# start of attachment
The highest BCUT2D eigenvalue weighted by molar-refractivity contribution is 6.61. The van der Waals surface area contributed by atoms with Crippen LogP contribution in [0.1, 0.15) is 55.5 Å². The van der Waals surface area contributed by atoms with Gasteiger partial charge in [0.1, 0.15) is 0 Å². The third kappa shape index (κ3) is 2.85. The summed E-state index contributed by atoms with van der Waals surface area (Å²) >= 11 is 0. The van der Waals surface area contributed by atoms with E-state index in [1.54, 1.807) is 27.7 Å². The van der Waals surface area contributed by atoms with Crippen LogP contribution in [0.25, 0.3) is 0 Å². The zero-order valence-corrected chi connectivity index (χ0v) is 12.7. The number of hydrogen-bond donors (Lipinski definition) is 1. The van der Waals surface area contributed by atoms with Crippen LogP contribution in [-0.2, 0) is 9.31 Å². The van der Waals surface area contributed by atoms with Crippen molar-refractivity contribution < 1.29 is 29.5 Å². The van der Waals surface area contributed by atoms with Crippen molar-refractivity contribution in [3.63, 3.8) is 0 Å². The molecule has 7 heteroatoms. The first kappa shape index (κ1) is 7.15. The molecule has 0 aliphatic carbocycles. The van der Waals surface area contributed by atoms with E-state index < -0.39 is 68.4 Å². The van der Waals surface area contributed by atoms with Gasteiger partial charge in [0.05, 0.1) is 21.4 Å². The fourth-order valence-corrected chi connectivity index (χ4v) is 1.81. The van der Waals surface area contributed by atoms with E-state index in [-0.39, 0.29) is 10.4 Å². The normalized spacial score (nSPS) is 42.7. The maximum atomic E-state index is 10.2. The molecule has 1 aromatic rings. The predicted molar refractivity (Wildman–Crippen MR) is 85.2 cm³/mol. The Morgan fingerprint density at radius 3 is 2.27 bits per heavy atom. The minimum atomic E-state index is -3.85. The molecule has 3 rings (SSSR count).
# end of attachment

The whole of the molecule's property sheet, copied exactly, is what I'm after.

The highest BCUT2D eigenvalue weighted by molar-refractivity contribution is 6.61. The van der Waals surface area contributed by atoms with Crippen LogP contribution in [0.1, 0.15) is 55.5 Å². The van der Waals surface area contributed by atoms with Gasteiger partial charge in [0.1, 0.15) is 0 Å². The third kappa shape index (κ3) is 2.85. The summed E-state index contributed by atoms with van der Waals surface area (Å²) >= 11 is 0. The van der Waals surface area contributed by atoms with E-state index in [1.54, 1.807) is 27.7 Å². The van der Waals surface area contributed by atoms with Crippen LogP contribution in [0.25, 0.3) is 0 Å². The zero-order valence-corrected chi connectivity index (χ0v) is 12.7. The number of hydrogen-bond donors (Lipinski definition) is 1. The van der Waals surface area contributed by atoms with Crippen LogP contribution in [-0.2, 0) is 9.31 Å². The van der Waals surface area contributed by atoms with Crippen molar-refractivity contribution < 1.29 is 29.5 Å². The van der Waals surface area contributed by atoms with Crippen molar-refractivity contribution in [3.63, 3.8) is 0 Å². The molecule has 7 heteroatoms. The first kappa shape index (κ1) is 7.15. The molecule has 0 aliphatic carbocycles. The van der Waals surface area contributed by atoms with E-state index < -0.39 is 68.4 Å². The van der Waals surface area contributed by atoms with Gasteiger partial charge in [0.05, 0.1) is 21.4 Å². The fourth-order valence-corrected chi connectivity index (χ4v) is 1.81. The van der Waals surface area contributed by atoms with E-state index in [-0.39, 0.29) is 10.4 Å². The normalized spacial score (nSPS) is 42.7. The maximum atomic E-state index is 10.2. The molecule has 1 aromatic rings. The predicted molar refractivity (Wildman–Crippen MR) is 85.2 cm³/mol. The Morgan fingerprint density at radius 3 is 2.27 bits per heavy atom. The minimum atomic E-state index is -3.85. The molecule has 3 rings (SSSR count).